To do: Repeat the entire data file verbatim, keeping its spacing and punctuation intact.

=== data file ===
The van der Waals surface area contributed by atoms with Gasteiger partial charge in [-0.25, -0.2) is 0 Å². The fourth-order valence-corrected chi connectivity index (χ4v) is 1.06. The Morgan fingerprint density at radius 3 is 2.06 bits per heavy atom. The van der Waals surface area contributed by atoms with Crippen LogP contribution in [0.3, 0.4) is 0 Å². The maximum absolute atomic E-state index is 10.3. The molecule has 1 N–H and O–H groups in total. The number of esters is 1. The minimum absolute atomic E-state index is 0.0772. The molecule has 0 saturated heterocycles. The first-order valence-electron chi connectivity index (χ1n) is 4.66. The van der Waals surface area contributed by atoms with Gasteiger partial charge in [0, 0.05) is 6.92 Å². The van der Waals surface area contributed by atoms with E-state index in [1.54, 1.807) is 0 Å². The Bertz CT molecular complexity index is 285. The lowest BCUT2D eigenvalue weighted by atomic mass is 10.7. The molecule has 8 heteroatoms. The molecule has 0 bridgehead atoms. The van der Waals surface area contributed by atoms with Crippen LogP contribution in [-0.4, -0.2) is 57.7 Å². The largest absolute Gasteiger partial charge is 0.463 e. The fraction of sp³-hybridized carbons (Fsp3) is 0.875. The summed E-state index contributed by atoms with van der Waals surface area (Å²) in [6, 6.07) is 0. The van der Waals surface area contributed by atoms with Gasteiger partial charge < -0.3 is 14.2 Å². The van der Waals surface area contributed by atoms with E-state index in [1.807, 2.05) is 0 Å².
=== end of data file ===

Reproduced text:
The van der Waals surface area contributed by atoms with Gasteiger partial charge in [-0.25, -0.2) is 0 Å². The fourth-order valence-corrected chi connectivity index (χ4v) is 1.06. The Morgan fingerprint density at radius 3 is 2.06 bits per heavy atom. The van der Waals surface area contributed by atoms with Crippen LogP contribution in [0.3, 0.4) is 0 Å². The maximum absolute atomic E-state index is 10.3. The molecule has 1 N–H and O–H groups in total. The number of esters is 1. The minimum absolute atomic E-state index is 0.0772. The molecule has 0 saturated heterocycles. The first-order valence-electron chi connectivity index (χ1n) is 4.66. The van der Waals surface area contributed by atoms with Gasteiger partial charge in [0, 0.05) is 6.92 Å². The van der Waals surface area contributed by atoms with E-state index in [1.54, 1.807) is 0 Å². The Bertz CT molecular complexity index is 285. The lowest BCUT2D eigenvalue weighted by atomic mass is 10.7. The molecule has 8 heteroatoms. The molecule has 0 bridgehead atoms. The van der Waals surface area contributed by atoms with Crippen LogP contribution in [-0.4, -0.2) is 57.7 Å². The largest absolute Gasteiger partial charge is 0.463 e. The fraction of sp³-hybridized carbons (Fsp3) is 0.875. The summed E-state index contributed by atoms with van der Waals surface area (Å²) in [6, 6.07) is 0. The van der Waals surface area contributed by atoms with Gasteiger partial charge < -0.3 is 14.2 Å². The van der Waals surface area contributed by atoms with E-state index in [1.807, 2.05) is 0 Å².